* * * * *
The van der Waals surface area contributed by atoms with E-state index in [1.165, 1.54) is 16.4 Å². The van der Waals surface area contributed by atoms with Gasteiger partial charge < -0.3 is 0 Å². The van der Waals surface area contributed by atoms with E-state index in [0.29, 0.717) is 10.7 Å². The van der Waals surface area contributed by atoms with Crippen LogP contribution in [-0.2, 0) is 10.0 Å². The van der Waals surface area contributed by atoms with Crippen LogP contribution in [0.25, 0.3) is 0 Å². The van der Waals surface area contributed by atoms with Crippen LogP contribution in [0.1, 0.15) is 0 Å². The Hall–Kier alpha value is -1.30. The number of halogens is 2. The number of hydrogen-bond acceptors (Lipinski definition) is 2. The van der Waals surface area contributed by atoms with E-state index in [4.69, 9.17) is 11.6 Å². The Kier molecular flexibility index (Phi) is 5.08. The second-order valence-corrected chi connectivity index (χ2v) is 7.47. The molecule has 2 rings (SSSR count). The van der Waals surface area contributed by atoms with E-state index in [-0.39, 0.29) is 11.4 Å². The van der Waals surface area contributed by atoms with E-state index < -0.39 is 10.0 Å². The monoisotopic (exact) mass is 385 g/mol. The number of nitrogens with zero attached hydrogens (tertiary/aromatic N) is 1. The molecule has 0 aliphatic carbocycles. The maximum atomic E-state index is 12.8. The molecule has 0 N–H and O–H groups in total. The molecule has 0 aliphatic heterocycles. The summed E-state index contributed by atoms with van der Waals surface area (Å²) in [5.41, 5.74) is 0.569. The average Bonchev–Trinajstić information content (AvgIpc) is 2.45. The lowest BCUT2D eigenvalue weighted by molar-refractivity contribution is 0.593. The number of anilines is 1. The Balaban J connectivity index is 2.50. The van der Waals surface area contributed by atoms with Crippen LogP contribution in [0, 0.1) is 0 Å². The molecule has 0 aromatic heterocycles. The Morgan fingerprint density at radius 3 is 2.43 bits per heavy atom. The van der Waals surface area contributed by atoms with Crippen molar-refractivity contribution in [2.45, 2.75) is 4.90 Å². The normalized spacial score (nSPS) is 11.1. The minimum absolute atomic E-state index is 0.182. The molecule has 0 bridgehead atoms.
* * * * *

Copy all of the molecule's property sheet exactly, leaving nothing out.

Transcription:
The van der Waals surface area contributed by atoms with E-state index in [1.165, 1.54) is 16.4 Å². The van der Waals surface area contributed by atoms with Gasteiger partial charge < -0.3 is 0 Å². The van der Waals surface area contributed by atoms with E-state index in [0.29, 0.717) is 10.7 Å². The van der Waals surface area contributed by atoms with Crippen LogP contribution in [-0.2, 0) is 10.0 Å². The van der Waals surface area contributed by atoms with Crippen LogP contribution in [0.25, 0.3) is 0 Å². The van der Waals surface area contributed by atoms with Crippen LogP contribution in [0.1, 0.15) is 0 Å². The Hall–Kier alpha value is -1.30. The number of halogens is 2. The number of hydrogen-bond acceptors (Lipinski definition) is 2. The van der Waals surface area contributed by atoms with E-state index in [4.69, 9.17) is 11.6 Å². The Kier molecular flexibility index (Phi) is 5.08. The second-order valence-corrected chi connectivity index (χ2v) is 7.47. The molecule has 2 rings (SSSR count). The van der Waals surface area contributed by atoms with E-state index in [-0.39, 0.29) is 11.4 Å². The van der Waals surface area contributed by atoms with E-state index < -0.39 is 10.0 Å². The monoisotopic (exact) mass is 385 g/mol. The number of nitrogens with zero attached hydrogens (tertiary/aromatic N) is 1. The molecule has 0 aliphatic carbocycles. The maximum atomic E-state index is 12.8. The molecule has 0 N–H and O–H groups in total. The molecule has 0 aliphatic heterocycles. The summed E-state index contributed by atoms with van der Waals surface area (Å²) in [5.41, 5.74) is 0.569. The average Bonchev–Trinajstić information content (AvgIpc) is 2.45. The lowest BCUT2D eigenvalue weighted by molar-refractivity contribution is 0.593. The number of anilines is 1. The Balaban J connectivity index is 2.50. The van der Waals surface area contributed by atoms with Crippen LogP contribution in [0, 0.1) is 0 Å². The molecule has 0 aromatic heterocycles. The Morgan fingerprint density at radius 3 is 2.43 bits per heavy atom. The van der Waals surface area contributed by atoms with Crippen molar-refractivity contribution in [2.45, 2.75) is 4.90 Å². The normalized spacial score (nSPS) is 11.1. The minimum absolute atomic E-state index is 0.182. The molecule has 0 bridgehead atoms.